1. The petitioner is the defendant. The present Revision arises against the Appellate Order interfering with the dismissal of an application under O. 9, R. 9, C. P. C., and directing the restoration of the suit dismissed for default on 23-8-1981. The reason assigned for the absence on that day is that the counsel was out of station. The plaintiff was unwell and he requested his son to attend the Court but in the meanwhile his scooter developed mechanical defect and therefore he could not reach the Court in time. For the absence of the party the suit was dismissed for default. The petitioner resisted the application for restoration on the ground that the plaintiff did not prove that he was suffering from illness by adduction of medical evidence. The absence of the counsel was not a relevant ground. These contentions prevailed with the trial Court but on appeal the appellate Court reversed that finding thus : 'I came to the conclusion that the plaintiff-petitioner was prevented from attending Court on 23-8-1980 due to sufficient grounds. I hold his absence is not wilful. In the interest of justice and expediency and also in view of the merits of the case, I find this is a fit case to give opportunity to the plaintiff to adduce his evidence and have a contested disposal of the suit.' Aggrieved by this order, the defendant-petitioner filed this revision.
2. In this revision petition, Sri E. S. Ramachandra Murthy, the learned counsel for the petitioner, contends that the whole approach of the appellate Court is clearly erroneous. A Division Bench of this Court in Suryanaraya Murthy v. Ramabhadra Raju, 1960 Andh LT 904, had held that restoration is not automatic unless sufficient cause is shown. In G. V. Venkanna v. M. Venkataramayya, : AIR1981AP199 , this Court had held that the absence of the counsel is not a ground for setting aside the decree and the ratio therein also equally applies to the facts of this case. It is also contended that though the counsel was absent, nothing prevented the respondent to appear in the Court and the reason for his absence being his illness has not been established bymedical evidence. Therefore, the view of the appellate Court is clearly erroneous.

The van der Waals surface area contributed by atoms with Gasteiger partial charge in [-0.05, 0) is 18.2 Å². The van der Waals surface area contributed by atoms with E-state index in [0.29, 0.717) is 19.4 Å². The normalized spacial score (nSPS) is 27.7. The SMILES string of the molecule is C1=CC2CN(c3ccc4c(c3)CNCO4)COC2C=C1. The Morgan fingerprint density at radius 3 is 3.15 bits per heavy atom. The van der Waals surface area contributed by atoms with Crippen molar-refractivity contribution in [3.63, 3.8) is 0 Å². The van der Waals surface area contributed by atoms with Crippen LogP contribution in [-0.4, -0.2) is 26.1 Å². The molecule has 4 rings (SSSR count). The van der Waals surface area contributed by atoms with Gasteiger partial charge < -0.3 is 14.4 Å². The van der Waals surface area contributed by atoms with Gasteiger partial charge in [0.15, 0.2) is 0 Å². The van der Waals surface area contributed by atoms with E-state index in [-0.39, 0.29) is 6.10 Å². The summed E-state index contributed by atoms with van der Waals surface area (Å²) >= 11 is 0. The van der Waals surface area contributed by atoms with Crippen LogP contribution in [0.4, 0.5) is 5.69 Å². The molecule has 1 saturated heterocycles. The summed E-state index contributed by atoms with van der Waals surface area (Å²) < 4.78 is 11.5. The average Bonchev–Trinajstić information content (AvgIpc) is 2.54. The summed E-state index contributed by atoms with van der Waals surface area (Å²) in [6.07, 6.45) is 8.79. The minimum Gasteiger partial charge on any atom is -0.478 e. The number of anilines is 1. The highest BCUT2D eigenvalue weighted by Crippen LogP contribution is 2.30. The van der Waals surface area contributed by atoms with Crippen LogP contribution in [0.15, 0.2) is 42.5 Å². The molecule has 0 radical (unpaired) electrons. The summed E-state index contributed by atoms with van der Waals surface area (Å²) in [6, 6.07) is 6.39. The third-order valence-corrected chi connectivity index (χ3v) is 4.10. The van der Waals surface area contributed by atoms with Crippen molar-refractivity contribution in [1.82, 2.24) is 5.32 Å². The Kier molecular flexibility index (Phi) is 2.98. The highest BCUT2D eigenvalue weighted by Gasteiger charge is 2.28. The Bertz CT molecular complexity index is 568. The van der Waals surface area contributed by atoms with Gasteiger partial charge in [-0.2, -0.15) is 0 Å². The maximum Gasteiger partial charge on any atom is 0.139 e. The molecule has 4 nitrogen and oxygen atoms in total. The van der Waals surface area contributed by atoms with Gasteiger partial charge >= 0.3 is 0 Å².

3. On the other hand, Sri Ramakrishna Raju, the learned counsel for the respondent, contends that the finding that there is sufficient cause for the respondent for not attending the Court on 23-8-1980 is a finding of fact based on consideration of the relevant material before the Court and it does not warrant intereference in this revision petition. He also relies upon a decision in Savitri Amma Seethamma v. Aratha Karthy, : AIR1983SC318 , wherein the Supreme Court held that the absence ofh te counsel at the time when the case was called is a sufficient ground to set aside the dismissal order. In view of this decision, the decision of this Court in G. V. Venkanna v. M. Venkataramayya (cited supra) is no longer a good law.
4. Upon these respective contentions, the question that arises for consideration is whether the view of the lower Court is correct. Admittedly, the counsel was away from station on 23-8-1980 when the suit was posted for trial. Without the assistance of the counsel nothing could be done and even if the parties were present, it does not advance the case any further except to adjourn the case to a future date. In view of the fact that the counsel was not in the station on that day, the view of the trial Court that the absence of the parties has not properly explained is clearly erroneous. The lower appellate Court has taken correct view and recorded as a fact that there is sufficient cause for the absence and this is a finding of fact based on appreciation of the evidence. Now, the decision of the Supreme Court referred to above has held that the absence of the counsel is a sufficient ground for restoring the appeal. The ratio therein equally applies to the facts in this case and the respondent has shown sufficient cause for his absence. In view of the decision of the Supreme Court in Savitri Amma Seethamma v. Aratha Karthy (cited supra), the decision of this Court reported in G. V. Venkanna v. M. Venkataramayya : AIR1981AP199 (cited supra) is no longer a good law.
5. Accordingly, the revision petition is dismissed.
6. Revision dismissed.